NEW YORK -- New York City's front-running mayoral candidate Bill de Blasio faces political and legal dilemmas now that a judge's ruling critical of the police department's stop-and-frisk tactic has been blocked.
The federal judge's summertime rebuke of the department's stop-and-frisk policy as discriminatory to blacks and Hispanics was a ringing affirmation of one of Mr. de Blasio's major campaign themes, helping propel him from also-ran to Democratic nominee nearly 40 points ahead in the polls days before the election.
But Thursday, a federal appeals court temporarily blocked the ruling and took the extraordinary step of booting the judge off the case for "running afoul" of the judicial code of conduct.
The decision arms Republican nominee Joe Lhota with a new line of attack as he insists that a de Blasio victory would handcuff law enforcement and return the city to its crime-filled past. Mr. Lhota, a deputy in former Mayor Rudy Giuliani's administration, has been a staunch defender of stop-and-frisk, and he released an online video Friday saying "the entire premise of the de Blasio campaign collapsed" with the appeals court decision.
It is unclear how the federal case will proceed if Mr. de Blasio, the city's public advocate, wins Tuesday's election.
Previously, Mr. de Blasio said he would drop the city's appeal of U.S. District Judge Shira Scheindlin ruling, which ordered a broad set of overhauls to the police department's use of the tactic for stopping, questioning and sometimes frisking people. But he could choose to settle with those urging the overhauls, eliminating federal oversight and allowing him to manage the police department as he sees fit. He reiterated Friday that he wasn't going to pursue the appeal, but added: "We don't know what the next steps are in the legal process."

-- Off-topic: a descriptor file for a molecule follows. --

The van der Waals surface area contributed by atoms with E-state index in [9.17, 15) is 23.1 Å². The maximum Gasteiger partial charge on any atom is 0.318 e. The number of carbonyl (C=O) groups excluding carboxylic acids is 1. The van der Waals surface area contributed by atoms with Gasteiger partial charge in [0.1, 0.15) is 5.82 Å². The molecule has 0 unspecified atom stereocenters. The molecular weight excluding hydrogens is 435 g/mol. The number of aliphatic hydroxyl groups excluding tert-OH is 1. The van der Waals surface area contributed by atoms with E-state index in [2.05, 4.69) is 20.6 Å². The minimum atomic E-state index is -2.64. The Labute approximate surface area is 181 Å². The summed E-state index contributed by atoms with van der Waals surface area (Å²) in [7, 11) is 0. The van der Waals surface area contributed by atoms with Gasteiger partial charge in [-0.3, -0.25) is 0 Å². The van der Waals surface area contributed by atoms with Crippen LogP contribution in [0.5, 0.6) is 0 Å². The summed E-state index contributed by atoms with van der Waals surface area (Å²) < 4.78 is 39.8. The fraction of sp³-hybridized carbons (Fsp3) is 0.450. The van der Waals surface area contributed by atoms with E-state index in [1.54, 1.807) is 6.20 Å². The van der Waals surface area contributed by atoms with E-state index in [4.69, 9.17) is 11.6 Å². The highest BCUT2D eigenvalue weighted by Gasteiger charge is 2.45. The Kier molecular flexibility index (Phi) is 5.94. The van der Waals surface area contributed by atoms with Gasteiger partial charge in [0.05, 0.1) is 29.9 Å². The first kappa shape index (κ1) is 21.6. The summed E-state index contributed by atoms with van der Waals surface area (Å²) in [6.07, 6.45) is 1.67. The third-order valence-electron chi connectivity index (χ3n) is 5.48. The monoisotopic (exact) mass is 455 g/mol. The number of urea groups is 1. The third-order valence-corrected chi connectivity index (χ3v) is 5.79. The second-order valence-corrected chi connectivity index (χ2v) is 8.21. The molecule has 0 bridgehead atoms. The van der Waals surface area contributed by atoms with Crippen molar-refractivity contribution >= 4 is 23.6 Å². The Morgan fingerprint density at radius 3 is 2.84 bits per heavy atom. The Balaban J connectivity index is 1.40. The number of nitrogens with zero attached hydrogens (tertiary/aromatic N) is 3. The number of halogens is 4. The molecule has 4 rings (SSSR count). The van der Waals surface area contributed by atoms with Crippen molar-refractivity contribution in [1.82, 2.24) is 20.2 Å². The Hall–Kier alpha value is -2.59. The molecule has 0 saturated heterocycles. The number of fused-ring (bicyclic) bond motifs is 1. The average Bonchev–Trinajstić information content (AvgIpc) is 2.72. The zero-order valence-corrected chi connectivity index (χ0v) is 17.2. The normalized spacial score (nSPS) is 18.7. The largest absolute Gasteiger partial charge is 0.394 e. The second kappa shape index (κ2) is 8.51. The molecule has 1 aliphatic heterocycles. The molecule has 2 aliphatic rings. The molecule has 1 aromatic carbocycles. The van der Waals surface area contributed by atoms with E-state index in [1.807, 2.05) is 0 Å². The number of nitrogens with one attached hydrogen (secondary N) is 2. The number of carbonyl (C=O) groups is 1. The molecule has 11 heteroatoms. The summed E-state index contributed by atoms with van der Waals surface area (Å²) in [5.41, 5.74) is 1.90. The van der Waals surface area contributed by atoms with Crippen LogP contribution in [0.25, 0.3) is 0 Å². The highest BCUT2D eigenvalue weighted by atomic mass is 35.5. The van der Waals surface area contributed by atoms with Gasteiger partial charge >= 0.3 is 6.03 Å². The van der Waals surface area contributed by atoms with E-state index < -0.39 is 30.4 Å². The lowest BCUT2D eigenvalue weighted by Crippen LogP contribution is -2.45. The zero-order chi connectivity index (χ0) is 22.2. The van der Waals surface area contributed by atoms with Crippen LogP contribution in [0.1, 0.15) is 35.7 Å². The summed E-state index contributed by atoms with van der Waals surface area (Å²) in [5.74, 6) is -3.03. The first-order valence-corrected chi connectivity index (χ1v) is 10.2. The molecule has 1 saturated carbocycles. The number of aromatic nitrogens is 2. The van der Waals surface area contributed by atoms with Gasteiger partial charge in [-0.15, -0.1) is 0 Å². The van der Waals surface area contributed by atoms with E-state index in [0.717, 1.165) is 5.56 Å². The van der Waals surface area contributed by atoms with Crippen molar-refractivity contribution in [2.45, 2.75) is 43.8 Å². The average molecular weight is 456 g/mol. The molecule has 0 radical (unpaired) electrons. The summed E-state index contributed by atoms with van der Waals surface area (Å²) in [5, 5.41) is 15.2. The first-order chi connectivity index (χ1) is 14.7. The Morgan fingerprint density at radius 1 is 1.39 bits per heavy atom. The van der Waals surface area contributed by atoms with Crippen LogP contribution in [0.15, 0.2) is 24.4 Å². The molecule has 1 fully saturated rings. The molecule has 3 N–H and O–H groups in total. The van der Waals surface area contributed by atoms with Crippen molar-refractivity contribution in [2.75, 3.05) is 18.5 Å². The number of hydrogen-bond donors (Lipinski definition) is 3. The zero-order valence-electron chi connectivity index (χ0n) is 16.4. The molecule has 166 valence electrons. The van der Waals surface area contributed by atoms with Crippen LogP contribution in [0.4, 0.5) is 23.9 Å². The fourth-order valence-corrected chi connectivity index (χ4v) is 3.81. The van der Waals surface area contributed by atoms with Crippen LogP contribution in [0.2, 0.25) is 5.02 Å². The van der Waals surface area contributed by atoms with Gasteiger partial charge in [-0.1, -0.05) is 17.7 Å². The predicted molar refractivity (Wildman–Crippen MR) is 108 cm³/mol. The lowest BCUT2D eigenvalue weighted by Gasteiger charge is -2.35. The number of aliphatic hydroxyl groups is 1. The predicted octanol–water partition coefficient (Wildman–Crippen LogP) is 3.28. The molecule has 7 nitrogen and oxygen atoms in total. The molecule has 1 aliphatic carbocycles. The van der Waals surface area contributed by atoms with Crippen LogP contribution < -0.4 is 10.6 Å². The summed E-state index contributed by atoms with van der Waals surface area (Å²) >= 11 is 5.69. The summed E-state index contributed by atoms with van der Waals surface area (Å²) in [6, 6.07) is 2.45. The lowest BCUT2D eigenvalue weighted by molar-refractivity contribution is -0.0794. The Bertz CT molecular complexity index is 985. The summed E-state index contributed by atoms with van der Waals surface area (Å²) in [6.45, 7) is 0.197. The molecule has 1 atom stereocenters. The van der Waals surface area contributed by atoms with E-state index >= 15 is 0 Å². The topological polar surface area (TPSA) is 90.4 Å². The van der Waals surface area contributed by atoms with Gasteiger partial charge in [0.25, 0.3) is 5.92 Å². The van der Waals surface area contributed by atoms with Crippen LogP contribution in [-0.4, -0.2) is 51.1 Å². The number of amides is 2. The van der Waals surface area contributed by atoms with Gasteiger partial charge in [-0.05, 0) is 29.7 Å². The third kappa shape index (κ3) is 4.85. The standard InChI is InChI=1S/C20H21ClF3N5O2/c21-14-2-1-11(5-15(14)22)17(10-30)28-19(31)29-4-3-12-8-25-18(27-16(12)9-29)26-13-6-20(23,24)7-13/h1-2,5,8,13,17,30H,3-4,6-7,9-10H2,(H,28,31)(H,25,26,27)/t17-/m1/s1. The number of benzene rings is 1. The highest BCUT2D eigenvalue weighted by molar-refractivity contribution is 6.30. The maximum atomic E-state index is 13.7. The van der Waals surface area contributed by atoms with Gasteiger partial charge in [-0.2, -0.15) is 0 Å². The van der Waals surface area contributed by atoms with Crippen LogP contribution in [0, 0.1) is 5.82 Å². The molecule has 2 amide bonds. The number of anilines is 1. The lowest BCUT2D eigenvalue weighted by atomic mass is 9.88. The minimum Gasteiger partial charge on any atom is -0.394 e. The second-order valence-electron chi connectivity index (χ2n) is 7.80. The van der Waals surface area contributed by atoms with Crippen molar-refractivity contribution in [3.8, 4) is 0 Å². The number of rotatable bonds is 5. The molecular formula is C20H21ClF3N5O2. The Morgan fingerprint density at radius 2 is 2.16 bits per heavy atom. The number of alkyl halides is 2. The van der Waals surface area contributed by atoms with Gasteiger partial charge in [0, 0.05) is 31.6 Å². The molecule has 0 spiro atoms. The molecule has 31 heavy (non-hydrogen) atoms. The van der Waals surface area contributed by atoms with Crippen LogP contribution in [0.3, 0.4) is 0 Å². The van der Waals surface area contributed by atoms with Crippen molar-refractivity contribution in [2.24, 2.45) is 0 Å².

During the past decade, there have been nearly 5 million stops, mostly of minority men. Only about 10 percent of the stops result in arrests or summonses, and weapons were found about 2 percent of the time.
Even if Mr. de Blasio chooses to dismiss the appeal, the case may not be over. Police unions filed motions to become parties in the case and could take it up should the city drop out. "The sergeants want to make sure that they have a seat at the table as the case progresses, both at the district and appellate level," said Anthony Coles, who represents the Sergeants Benevolent Association.